Last week, the Thomson Reuters Foundation outlined how Bangladesh, India's much poorer and flood-prone neighbor, has had more success building bathrooms for its citizens.
In just over a decade, Bangladesh managed to decrease the percentage of people defecating in the open from 19 percent in 2000 to just 3 percent in 2012.
However, across the border in India the picture is very different. According to the World Bank, over 600 million people, roughly 53 percent of Indian households, still use public streets and fields as bathrooms.
And it's the women of India who are paying the highest price.
The shortages of basic bathroom facilities in India leaves women and girls with no option but to venture out, usually late at night, to relieve themselves in the open.
The world was exposed to this shocking reality when two teenage cousins in Uttar Pradesh were found raped and hanging from a tree just this past summer.
Even though the issue is especially acute in the rural areas, mothers in the urban slums have horror stories about local men staring at them, threatening them and shouting lewd comments while women venture out to defecate in the open.
"We have had one-on-one fights with thugs in order to save our daughters from getting raped," one mother described. "It then becomes a fight that either you [the thug] kill me to get to my daughter or you back off."
In addition to the horrifying threat of assault and harassment, not being able to access toilets has a series of health implications for women and girls from urinary tract to kidney infections, not to mention the sheer stress of not being able to access a bathroom during your monthly menstrual cycle.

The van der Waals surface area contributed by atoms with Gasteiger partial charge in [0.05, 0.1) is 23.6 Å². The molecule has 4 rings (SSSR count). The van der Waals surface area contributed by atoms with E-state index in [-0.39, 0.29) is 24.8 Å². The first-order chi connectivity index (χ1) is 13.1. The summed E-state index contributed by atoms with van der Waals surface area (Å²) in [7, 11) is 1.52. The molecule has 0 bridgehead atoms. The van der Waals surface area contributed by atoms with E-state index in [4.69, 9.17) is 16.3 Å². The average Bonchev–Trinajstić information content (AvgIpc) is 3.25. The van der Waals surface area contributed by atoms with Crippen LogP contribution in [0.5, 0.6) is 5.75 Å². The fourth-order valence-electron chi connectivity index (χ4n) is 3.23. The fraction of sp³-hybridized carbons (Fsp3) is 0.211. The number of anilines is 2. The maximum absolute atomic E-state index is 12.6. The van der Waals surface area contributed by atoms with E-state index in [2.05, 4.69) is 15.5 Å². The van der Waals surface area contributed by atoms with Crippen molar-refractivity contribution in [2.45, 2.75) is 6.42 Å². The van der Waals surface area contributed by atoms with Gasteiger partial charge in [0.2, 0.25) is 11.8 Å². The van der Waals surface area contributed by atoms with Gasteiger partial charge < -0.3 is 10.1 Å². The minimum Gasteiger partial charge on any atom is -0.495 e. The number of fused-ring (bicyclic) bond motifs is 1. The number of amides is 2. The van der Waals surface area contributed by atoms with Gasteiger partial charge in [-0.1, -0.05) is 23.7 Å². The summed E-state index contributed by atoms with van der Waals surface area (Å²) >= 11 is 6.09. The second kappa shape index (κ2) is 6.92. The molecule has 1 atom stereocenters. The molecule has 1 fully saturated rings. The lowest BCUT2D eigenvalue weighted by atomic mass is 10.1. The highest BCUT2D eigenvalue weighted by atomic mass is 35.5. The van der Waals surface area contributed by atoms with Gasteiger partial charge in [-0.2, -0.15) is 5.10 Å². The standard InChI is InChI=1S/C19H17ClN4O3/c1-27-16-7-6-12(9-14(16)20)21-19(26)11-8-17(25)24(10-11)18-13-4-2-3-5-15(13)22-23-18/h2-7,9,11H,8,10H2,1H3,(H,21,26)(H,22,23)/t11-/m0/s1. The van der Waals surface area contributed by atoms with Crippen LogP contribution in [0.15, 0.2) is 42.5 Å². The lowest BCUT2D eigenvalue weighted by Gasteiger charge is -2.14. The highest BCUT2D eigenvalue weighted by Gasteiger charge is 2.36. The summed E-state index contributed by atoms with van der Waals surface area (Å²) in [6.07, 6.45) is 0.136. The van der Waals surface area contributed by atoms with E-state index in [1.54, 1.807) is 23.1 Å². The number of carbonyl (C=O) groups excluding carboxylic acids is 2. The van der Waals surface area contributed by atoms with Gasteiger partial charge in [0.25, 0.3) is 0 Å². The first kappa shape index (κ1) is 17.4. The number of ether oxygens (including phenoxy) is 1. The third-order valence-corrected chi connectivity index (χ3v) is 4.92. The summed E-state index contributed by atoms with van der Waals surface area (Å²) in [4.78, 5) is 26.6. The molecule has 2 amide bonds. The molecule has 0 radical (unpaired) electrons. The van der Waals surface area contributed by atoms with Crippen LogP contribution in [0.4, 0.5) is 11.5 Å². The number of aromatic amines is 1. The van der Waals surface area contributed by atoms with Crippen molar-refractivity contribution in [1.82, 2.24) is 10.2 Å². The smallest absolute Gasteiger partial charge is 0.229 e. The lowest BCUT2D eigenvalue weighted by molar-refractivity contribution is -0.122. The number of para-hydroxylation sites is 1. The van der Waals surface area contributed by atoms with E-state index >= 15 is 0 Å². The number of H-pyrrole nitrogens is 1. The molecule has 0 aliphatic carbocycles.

Why in 2014 are women and girls in India, the world's largest democracy, facing so much difficulty getting to a bathroom?
At the core of this issue is the low position of women in Indian society.
From religion to caste, Indian culture consistently degrades women to the point that they cannot even access the most basic of human rights: to remove bodily wastes with dignity and privacy.
This lack of value placed on the lives of women and girls begins at birth. Three millions girls are considered to be 'missing' in India where female infanticide, the killing of baby girls, is so common that the UN has called it the most dangerous place in the world to be born a girl.
To a large extent, India is an unsafe place for women period. Last year, a series of high-profile gang-rape cases were globally publicized, and it is estimated that every 30 minutes a woman in India is raped. Delhi is considered the country's rape capital.
Today in India, it is easier to get a mobile phone than find a toilet. How can a country that has more Internet users than the United States, still not provide its citizens with decent latrines?
Although social attitudes towards women and girls in India will take time to evolve, the issue of building accessible bathrooms is something we can resolve right now and right away, and it appears as though progress is on the horizon.
The country's new prime minister, Narendra Modi addressed the issue in a landmark Independence Day speech, vowing that his government would put "toilets before temples," and eliminate open defecation. And last week, the organization Sulabh International unveiled 108 cheap new toilets in the same village where the two girls were raped and hung.
"I believe no woman must lose her life just because she has to go out to defecate," the founder of the charity, Bindeshwar Pathak said.
Building safe toilets for women and girls across India may be the most fitting tribute to those two girls who were denied dignity in life and death. But how India tackles this public health crisis will determine the direction of the women's rights movement in the country for years to come.